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Literature / The Shockwave Rider

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The Shockwave Rider is a science fiction novel by John Brunner, originally published in 1975. It is notable for its hero's use of computer cracking skills to escape pursuit in a dystopian future, and for the coining of the word "worm" to describe a program that propagates itself through a computer network.

It is also one of the first books to ever describe the internet (although the book calls it the data-net) as something prevalent in everyone's everyday life. If you read it when it came out, you might have trouble understanding why the threat to destroy the data-net is taken as almost the ultimate threat. Today, it is pretty easy to realize the economic and other disasters that would happen.

Tropes in this work:

  • Abstract Strategy Game: The fictional game known as Fencing, a futuristic version of Dots and Boxes. The objective is to claim points on the board, and then create triangles that do not enclose dots owned by the opponent. The game has a hidden information aspect, as the player also claims a concealed point along with a visible point. It's claimed to be an automatic win for the first player.
  • Deus Est Machina: Well, the machine isn't exactly God, but it does see all and the ending is, without giving it away, interesting.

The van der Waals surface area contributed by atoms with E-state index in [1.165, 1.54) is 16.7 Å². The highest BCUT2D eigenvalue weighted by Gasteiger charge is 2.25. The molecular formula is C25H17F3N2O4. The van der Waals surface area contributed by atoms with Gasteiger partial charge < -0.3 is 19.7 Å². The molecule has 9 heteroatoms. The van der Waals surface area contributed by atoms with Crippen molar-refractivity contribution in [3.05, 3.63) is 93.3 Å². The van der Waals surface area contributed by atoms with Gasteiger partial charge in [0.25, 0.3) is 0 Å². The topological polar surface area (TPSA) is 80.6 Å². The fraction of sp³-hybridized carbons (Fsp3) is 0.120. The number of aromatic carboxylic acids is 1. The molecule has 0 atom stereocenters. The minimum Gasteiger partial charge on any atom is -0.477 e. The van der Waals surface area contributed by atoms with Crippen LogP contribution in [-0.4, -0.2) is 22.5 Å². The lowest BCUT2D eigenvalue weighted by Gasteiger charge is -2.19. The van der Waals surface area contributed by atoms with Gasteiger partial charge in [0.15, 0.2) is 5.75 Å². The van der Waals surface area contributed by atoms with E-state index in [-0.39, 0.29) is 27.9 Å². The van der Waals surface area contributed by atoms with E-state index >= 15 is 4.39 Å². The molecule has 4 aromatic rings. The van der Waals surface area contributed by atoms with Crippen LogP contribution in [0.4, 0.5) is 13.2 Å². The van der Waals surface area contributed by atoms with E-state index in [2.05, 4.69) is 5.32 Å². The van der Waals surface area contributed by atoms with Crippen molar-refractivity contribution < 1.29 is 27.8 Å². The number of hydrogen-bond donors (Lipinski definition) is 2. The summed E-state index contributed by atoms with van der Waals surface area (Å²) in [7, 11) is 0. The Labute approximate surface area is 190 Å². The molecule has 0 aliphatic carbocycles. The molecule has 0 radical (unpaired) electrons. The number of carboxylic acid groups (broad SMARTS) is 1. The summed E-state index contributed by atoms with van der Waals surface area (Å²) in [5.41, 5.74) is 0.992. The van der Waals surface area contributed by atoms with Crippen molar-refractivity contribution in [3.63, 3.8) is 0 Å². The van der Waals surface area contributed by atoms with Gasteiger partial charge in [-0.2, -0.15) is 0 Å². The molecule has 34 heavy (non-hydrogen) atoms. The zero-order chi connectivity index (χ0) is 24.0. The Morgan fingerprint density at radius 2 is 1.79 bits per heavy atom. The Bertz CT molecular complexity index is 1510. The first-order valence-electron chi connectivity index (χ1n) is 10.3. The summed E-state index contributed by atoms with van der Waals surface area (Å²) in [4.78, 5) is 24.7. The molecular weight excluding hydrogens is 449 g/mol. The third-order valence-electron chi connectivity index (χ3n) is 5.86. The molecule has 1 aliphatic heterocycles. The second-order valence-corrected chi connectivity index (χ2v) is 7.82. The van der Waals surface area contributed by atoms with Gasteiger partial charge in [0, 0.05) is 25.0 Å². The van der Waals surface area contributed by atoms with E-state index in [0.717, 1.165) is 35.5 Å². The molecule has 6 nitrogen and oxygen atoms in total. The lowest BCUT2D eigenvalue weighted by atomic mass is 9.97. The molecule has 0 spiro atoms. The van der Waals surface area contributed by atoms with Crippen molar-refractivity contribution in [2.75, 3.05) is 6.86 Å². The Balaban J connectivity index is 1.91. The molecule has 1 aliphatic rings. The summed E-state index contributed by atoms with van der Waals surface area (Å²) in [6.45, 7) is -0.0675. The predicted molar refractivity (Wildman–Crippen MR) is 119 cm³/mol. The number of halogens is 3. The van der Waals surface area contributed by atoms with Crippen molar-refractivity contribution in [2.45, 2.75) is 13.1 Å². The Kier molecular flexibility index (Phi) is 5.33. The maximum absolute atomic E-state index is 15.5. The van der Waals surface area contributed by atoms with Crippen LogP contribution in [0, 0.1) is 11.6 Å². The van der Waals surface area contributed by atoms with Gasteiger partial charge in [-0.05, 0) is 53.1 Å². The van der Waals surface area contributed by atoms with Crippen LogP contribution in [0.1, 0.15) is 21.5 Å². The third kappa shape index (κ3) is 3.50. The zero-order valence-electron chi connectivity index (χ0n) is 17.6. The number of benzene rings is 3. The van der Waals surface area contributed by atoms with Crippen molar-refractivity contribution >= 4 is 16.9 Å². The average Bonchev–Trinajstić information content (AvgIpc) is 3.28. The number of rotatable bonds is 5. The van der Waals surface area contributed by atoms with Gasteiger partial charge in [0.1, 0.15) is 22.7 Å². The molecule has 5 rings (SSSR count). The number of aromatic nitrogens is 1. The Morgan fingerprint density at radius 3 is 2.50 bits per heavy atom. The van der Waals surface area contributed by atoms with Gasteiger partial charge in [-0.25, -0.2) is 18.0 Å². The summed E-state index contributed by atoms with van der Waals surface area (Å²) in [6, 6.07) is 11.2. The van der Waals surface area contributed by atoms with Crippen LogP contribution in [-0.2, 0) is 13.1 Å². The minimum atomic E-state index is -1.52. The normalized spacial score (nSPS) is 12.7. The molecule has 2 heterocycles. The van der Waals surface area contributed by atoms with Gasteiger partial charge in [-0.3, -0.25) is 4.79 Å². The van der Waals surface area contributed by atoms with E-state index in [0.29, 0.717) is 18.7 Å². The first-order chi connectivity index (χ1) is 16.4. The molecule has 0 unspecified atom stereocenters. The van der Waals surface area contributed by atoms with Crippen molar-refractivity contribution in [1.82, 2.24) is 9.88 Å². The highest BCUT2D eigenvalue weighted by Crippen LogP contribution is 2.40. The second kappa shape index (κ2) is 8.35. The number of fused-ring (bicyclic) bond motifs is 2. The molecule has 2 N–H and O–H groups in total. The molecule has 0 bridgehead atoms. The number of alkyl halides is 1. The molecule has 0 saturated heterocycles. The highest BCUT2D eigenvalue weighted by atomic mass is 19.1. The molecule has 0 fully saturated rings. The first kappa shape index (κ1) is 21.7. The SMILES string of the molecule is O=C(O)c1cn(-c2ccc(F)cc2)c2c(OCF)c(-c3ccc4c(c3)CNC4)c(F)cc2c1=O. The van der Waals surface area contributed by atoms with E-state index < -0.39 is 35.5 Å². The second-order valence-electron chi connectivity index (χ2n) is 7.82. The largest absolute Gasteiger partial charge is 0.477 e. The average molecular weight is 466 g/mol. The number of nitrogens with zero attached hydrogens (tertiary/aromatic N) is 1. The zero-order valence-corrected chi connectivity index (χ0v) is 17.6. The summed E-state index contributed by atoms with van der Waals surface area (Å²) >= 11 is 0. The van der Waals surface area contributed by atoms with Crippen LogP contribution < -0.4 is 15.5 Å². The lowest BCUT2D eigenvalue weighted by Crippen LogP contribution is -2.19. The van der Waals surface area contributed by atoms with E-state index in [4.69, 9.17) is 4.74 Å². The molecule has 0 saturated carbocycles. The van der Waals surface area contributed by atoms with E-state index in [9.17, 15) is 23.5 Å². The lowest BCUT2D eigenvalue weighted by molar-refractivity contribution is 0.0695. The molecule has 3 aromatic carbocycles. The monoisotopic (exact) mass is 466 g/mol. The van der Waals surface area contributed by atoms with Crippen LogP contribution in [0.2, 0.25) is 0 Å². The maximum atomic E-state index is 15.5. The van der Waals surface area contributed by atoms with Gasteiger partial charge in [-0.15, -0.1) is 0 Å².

• Everything Is Online: In the near future, everything is.
  • Flashback: Plenty. Justified in-universe. By the beginning of the story, the protagonist has already been captured by the Tarnover, and the investigators are putting his brain on regress mode so they can look into his memories before his capture, which we see as flashbacks.
  • How We Got Here: At the beginning of the book, Nick has already been captured. The majority of the book is the Tarnover agents inducing Nick's brain into recalling his memories before his recapture (which the audience sees as third-person flashbacks), with Nick and Free commentating between every regress mode session.
  • Heroic BSoD: Known in-universe as overloads, and quite common. Entire towns have popped up simply because of mass-Heroic BSoD among the populace, and the protagonist recalls several numerous people from his past personas succumbing to overloads. He himself experiences not one, but two of these.
  • The Mafia: We find out they are running the government.
  • The Men in Black: Paul Freeman, a Tarnover agent who is very tall, very thin, and usually calm and collected. He even gets compared to Baron Samedi at one point. Interestingly, the "intimidating" factor is downplayed; to Ina, Freeman is just someone who keeps pestering her answers she doesn't have, and the protagonist isn't the least afraid to argue about his organization's ethics with him.